You’re Not Imagining It Nothing Tastes The Same Anymore
Words: Shamim de Brún
Image: Via Magnum UK
Words: Shamim de Brún
Image: Via Magnum UK
As a child, I eagerly anticipated Sundays and my after-mass pocket money. After a week of making sure I washed my dishes and a morning of pretending to listen to the homophobes preaching, ‘Treat one another how you would like to be treated’, my brother and I would head straight to the shop with sometimes pennies, sometimes cents; occasionally a pound and then two euros if we were good, quiet, respectful children. Which we managed, on occasion, to appear like.
Half of the fun was planning what you would spend the money on. You could go for quantity and get a bag of jellies, a packet of Meanies, Cadet Cola, and an Animal bar. You could be frugal but quality-focused and spend half on something from Cadbury’s, usually a Curly Wurly or a skinny Dairy Milk; then pocket the change for the future. You could not spend a red cent, but we were never delayed-gratification-oriented enough kids for that. You could also go big and spend it all on one big, beautiful purchase. Mine was a Magnum on a sunny day. There was nothing that got me through mandatory Sunday morning mass like dreaming of the Magnum I could buy afterwards.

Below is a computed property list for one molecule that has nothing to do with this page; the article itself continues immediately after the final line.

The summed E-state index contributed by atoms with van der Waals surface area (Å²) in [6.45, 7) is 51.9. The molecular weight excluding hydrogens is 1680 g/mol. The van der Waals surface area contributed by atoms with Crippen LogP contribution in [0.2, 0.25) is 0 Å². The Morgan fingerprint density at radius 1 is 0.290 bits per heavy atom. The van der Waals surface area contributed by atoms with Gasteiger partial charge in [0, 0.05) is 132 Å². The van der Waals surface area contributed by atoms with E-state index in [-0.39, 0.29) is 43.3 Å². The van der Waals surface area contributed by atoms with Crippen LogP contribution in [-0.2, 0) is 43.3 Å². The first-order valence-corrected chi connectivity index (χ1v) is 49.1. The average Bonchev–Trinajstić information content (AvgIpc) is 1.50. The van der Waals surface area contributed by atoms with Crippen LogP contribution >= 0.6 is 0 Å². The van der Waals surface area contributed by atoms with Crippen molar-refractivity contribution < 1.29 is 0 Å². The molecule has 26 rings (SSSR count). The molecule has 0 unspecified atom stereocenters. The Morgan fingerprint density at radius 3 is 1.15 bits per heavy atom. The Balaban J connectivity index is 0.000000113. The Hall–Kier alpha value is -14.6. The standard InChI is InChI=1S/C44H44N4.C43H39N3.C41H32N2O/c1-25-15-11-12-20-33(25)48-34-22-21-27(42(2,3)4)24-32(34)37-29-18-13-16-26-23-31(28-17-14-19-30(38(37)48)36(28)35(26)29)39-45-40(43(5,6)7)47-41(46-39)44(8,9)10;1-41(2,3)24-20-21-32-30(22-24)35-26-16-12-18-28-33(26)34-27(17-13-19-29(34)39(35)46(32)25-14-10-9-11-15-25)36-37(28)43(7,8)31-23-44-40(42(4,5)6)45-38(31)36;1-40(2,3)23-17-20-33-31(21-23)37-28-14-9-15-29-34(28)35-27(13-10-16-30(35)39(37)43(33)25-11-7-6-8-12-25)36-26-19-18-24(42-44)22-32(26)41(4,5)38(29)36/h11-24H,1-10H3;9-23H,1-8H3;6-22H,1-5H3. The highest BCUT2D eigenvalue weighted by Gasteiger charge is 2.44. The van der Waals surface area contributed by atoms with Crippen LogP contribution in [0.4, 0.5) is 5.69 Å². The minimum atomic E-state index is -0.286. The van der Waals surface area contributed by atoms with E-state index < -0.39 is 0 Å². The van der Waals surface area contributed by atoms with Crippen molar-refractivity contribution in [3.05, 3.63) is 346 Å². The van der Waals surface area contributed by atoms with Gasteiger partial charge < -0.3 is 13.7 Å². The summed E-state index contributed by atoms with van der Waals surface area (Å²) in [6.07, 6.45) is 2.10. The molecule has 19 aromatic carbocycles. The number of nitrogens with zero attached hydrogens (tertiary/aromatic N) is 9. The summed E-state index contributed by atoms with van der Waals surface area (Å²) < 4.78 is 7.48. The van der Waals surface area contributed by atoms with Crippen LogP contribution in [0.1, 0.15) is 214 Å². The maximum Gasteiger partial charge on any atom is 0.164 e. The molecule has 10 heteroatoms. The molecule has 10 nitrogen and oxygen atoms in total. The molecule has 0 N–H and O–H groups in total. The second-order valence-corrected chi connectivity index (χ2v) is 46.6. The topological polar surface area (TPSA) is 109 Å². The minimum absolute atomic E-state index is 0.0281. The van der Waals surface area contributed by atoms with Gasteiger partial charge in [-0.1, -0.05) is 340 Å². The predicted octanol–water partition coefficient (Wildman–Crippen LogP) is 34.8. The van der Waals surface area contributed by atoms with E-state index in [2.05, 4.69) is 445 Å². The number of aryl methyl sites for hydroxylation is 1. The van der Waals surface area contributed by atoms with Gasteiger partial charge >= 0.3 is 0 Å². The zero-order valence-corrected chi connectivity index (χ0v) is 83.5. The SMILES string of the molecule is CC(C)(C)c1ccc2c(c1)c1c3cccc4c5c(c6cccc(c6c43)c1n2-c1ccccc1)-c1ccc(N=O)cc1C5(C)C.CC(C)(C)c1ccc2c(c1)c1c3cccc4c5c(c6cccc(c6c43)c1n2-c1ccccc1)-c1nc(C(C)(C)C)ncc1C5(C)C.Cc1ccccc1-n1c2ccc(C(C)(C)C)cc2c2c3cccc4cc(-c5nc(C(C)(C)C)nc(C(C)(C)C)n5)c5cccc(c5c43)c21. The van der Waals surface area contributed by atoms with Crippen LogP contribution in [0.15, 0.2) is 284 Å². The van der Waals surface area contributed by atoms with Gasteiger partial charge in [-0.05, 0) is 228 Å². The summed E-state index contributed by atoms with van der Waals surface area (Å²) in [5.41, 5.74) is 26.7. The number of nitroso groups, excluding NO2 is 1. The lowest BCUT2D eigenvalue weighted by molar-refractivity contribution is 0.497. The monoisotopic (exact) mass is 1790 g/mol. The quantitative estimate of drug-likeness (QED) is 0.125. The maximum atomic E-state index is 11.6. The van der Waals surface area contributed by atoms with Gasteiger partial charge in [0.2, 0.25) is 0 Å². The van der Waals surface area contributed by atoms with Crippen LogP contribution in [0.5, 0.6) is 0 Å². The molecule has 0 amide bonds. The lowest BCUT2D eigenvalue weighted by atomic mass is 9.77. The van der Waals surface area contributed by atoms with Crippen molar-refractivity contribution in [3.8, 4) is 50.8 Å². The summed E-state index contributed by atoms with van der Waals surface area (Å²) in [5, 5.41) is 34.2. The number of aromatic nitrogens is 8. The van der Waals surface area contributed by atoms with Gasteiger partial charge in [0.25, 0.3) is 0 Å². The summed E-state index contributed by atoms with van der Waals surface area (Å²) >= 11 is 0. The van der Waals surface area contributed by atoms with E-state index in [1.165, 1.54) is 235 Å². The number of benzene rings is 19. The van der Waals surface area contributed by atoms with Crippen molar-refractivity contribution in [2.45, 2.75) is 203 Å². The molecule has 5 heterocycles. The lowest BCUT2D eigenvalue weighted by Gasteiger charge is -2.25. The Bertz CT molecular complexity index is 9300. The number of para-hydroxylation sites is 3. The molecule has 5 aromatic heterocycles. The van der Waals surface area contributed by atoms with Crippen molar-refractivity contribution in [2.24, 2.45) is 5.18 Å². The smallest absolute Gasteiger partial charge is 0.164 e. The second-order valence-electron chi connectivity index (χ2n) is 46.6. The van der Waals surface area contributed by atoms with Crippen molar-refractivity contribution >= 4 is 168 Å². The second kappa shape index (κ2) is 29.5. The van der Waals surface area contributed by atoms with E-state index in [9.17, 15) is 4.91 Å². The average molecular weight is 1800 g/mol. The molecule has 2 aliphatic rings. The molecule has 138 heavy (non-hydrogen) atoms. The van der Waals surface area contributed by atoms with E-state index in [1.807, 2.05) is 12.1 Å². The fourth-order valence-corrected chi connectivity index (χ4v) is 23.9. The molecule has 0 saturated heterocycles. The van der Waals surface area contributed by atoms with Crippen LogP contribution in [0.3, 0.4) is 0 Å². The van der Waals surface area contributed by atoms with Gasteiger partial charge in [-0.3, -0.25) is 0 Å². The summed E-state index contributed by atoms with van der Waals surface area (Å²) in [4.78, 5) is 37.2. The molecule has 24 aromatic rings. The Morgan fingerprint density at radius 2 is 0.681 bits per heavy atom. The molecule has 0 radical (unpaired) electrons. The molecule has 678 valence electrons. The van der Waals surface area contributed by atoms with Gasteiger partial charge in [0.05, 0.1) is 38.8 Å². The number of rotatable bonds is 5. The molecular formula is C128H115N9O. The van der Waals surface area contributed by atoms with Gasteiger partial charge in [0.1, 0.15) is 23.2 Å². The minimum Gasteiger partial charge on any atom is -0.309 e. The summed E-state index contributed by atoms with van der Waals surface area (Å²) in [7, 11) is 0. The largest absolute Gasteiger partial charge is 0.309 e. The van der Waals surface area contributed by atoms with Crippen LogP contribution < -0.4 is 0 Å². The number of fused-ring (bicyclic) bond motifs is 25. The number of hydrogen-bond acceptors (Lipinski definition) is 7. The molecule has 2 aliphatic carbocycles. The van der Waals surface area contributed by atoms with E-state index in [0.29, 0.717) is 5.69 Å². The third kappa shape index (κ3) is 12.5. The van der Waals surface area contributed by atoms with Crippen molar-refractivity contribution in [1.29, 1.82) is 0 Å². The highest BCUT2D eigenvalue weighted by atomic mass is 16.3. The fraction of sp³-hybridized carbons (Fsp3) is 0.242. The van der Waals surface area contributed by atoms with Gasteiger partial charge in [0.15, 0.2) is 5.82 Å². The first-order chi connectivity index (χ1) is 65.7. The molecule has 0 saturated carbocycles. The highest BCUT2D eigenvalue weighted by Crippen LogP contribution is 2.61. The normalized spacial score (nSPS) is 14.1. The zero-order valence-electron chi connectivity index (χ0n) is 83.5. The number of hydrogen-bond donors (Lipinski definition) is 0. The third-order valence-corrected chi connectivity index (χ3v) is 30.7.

To buy a Magnum meant spending a week’s worth of pocket money in one day. It was a special treat permitted only on that particular day of the week. The day of our lord and saviour: pocket money.
I decided to go all in on a Magnum last week. It was a small attempt to relive the joy of those memorable summer days on a dreary January one. An attempt to recapture childish joy through nostalgic taste. To my disappointment, however, the Magnum didn’t quite live up to its former taste. I thought I was going mad. Then I worried I was aging out of tasting things. But then I thought the problem couldn’t possibly be me. It had to be the Magnum itself.
Not only was it definitively smaller, the chocolate was thinner and didn’t have the satisfying crack when I bit into it. The crack they literally marketed it with for years! The ice cream also left an odd aftertaste. I bet they used more artificial vanilla than vanilla bean. It was a massive disappointment. The familiar flavour and one true joy of my childhood had changed. Irrevocably.
I couldn’t prove that the recipe had changed. I couldn’t find a legit packet from the 90s that I could compare and contrast with the one in my hand. What I did find, however, were many many people wondering the same thing. They were opining its decline in Tesco reviews, on Reddit, on independent product review sites, and, of course, on TikTok. In fact, you can see on the Tesco reviews when the change must have occurred because up till May 2021, it was five stars out the wazoo, and its almost exclusively one-star takedowns since.